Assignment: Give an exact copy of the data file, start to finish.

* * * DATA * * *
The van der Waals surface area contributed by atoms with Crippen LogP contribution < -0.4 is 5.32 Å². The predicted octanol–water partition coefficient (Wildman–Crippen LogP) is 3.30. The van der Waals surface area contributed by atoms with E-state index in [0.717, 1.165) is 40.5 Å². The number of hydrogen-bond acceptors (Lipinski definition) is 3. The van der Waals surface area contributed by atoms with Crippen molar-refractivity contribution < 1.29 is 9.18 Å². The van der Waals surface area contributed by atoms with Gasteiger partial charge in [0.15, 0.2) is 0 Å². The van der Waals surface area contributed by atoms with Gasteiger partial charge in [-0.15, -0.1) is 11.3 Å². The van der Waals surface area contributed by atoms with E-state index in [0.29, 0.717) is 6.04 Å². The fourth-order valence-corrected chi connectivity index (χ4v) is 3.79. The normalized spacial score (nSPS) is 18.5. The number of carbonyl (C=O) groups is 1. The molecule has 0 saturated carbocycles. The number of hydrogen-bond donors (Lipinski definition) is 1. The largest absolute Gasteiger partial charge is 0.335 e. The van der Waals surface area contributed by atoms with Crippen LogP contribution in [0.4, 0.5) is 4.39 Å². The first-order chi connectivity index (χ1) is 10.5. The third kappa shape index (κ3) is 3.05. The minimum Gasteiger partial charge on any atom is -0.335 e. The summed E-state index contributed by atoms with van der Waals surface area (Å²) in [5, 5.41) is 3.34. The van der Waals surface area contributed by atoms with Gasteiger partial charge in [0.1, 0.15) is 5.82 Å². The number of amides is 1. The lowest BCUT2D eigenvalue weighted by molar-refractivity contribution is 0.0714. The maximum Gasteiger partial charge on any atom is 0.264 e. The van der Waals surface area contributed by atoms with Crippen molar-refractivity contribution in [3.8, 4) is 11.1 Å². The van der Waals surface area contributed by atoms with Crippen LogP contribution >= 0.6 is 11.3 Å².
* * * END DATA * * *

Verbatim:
The van der Waals surface area contributed by atoms with Crippen LogP contribution < -0.4 is 5.32 Å². The predicted octanol–water partition coefficient (Wildman–Crippen LogP) is 3.30. The van der Waals surface area contributed by atoms with E-state index in [0.717, 1.165) is 40.5 Å². The number of hydrogen-bond acceptors (Lipinski definition) is 3. The van der Waals surface area contributed by atoms with Crippen molar-refractivity contribution < 1.29 is 9.18 Å². The van der Waals surface area contributed by atoms with Gasteiger partial charge in [0.15, 0.2) is 0 Å². The van der Waals surface area contributed by atoms with Gasteiger partial charge in [-0.15, -0.1) is 11.3 Å². The van der Waals surface area contributed by atoms with E-state index in [0.29, 0.717) is 6.04 Å². The fourth-order valence-corrected chi connectivity index (χ4v) is 3.79. The normalized spacial score (nSPS) is 18.5. The number of carbonyl (C=O) groups is 1. The molecule has 0 saturated carbocycles. The number of hydrogen-bond donors (Lipinski definition) is 1. The largest absolute Gasteiger partial charge is 0.335 e. The van der Waals surface area contributed by atoms with Crippen LogP contribution in [0.4, 0.5) is 4.39 Å². The first-order chi connectivity index (χ1) is 10.5. The third kappa shape index (κ3) is 3.05. The minimum Gasteiger partial charge on any atom is -0.335 e. The summed E-state index contributed by atoms with van der Waals surface area (Å²) in [5, 5.41) is 3.34. The van der Waals surface area contributed by atoms with Gasteiger partial charge in [0.1, 0.15) is 5.82 Å². The number of amides is 1. The lowest BCUT2D eigenvalue weighted by molar-refractivity contribution is 0.0714. The maximum Gasteiger partial charge on any atom is 0.264 e. The van der Waals surface area contributed by atoms with Crippen molar-refractivity contribution in [3.8, 4) is 11.1 Å². The van der Waals surface area contributed by atoms with Crippen LogP contribution >= 0.6 is 11.3 Å².